1. Skip to navigation
  2. Skip to content
  3. Skip to secondary content



Latino Daily News

Monday February 6, 2012

Former Militaryman Sentenced to 24 Years in Prison for Killing of Colombian Journalist

Former Militaryman Sentenced to 24 Years in Prison for Killing of Colombian Journalist

Photo: Former Militaryman Sentenced to 24 Years in Prison for Killing of Colombian Journalist

Click Here to Enlarge Photo

A former militiaman was sentenced to 24 years in prison for his role in the murder of journalist Alvaro Alonso Escobar, who was gunned down a decade ago in a coastal town in northern Colombia, the Attorney General’s Office said Monday.

Edgar Ariel Cordoba Trujillo was also ordered to pay a fine equivalent to $467,950.

The sentence and fine were handed down to Cordoba by a court in Santa Marta, the capital of Magdalena province, the AG’s office said.

Two unidentified individuals gunned down Escobar on Dec. 23, 2001, in Fundacion, Magdalena, where he edited and published the weekly Region.

Cordoba told investigators about “his role in the murder of a person protected (by international human rights law) and conspiracy to commit a crime in the role of a co-author,” the AG’s office said.

Escobar was the second journalist from Fundacion murdered by gunmen. Hernando Rangel Moreno was killed on April 11, 1999.

Over the past 20 years, 90 journalists have been murdered in Colombia, the Fundacion para la Libertad de Prensa said.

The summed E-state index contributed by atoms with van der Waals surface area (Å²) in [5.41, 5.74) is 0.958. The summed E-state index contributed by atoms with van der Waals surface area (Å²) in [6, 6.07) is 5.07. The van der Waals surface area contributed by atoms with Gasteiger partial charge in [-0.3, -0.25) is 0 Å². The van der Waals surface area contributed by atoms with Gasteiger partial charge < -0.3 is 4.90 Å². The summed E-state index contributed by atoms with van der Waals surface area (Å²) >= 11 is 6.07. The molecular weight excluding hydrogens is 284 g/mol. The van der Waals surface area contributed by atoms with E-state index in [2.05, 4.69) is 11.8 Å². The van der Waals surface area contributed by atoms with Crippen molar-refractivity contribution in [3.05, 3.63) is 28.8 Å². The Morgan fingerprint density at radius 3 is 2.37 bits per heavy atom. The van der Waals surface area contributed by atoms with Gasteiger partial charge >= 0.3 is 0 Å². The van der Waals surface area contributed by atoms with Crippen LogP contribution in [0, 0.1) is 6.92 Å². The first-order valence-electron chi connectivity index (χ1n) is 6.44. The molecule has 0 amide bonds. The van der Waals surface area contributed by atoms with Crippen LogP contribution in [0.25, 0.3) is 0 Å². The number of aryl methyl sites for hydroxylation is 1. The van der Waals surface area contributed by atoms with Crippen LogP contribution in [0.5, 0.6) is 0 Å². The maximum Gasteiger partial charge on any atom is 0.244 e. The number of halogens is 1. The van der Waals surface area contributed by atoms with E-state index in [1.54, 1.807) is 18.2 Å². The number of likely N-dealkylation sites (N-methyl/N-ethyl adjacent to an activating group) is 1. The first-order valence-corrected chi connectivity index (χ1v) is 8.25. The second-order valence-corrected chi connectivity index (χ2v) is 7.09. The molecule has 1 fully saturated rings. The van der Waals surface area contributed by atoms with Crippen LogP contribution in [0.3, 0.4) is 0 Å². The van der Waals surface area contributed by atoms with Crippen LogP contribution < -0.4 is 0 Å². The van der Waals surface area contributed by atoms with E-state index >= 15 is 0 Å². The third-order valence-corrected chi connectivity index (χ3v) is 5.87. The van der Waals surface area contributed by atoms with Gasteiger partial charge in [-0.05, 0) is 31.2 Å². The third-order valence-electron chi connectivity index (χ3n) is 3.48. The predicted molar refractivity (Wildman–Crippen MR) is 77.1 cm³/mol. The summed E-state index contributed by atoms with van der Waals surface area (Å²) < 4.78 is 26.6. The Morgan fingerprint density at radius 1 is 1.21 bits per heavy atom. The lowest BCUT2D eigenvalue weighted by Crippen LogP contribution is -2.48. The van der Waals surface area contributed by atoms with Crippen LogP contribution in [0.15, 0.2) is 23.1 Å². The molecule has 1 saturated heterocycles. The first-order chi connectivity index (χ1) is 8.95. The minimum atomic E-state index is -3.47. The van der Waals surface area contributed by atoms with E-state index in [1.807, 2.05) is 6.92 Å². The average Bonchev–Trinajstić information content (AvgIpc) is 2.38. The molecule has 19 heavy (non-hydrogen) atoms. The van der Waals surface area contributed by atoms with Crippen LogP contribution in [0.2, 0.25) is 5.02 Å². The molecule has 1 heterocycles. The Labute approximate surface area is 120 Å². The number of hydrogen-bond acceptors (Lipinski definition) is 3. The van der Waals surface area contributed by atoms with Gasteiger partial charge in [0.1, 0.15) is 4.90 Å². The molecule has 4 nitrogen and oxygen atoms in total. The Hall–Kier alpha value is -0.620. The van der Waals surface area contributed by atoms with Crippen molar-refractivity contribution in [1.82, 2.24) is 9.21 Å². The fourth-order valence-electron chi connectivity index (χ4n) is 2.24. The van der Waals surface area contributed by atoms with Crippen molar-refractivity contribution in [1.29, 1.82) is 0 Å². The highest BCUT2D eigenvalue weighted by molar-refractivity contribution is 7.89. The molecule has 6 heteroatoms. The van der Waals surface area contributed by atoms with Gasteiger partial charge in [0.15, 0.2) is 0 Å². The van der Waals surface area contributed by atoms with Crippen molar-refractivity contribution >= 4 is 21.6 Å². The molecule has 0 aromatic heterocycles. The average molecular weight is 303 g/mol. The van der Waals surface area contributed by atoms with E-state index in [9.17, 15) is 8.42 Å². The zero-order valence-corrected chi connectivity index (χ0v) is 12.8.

Cordoba, known as “Cinco Siete,” was in charge of a unit from the Northern Bloc of the United Self-Defense Forces of Colombia, or AUC, militia federation.

The AUC, accused of committing numerous human rights violations, demobilized more than 31,000 of its fighters between the end of 2003 and mid-2006 as part of the peace process with former President Alvaro Uribe’s administration.

The group was made up of numerous rural defense cooperatives formed more than 20 years ago to battle leftist rebels.

Many of the militias, however, degenerated into death squads and carried out massacres of peasants suspected of having rebel sympathies, along with slayings of journalists and union members accused of favoring the leftist insurgents.

Under the terms of the 2005 Peace and Justice Law, pushed through Congress by the U.S.-backed Uribe administration to regulate the militiamen’s reinsertion into society, former AUC members face a maximum of eight years in prison if convicted of any of the scores of massacres of suspected rebel sympathizers attributed to the rightists over the years.

Colombia’s Constitutional Court upheld the law in 2006 but conditioned the sentence reductions on full disclosure and confession of crimes and reparations to victims.

On May 13, 2008, the Colombian government extradited 14 former AUC chiefs to the United States.

The former AUC commanders were wanted in the United States on drug, money laundering and other charges.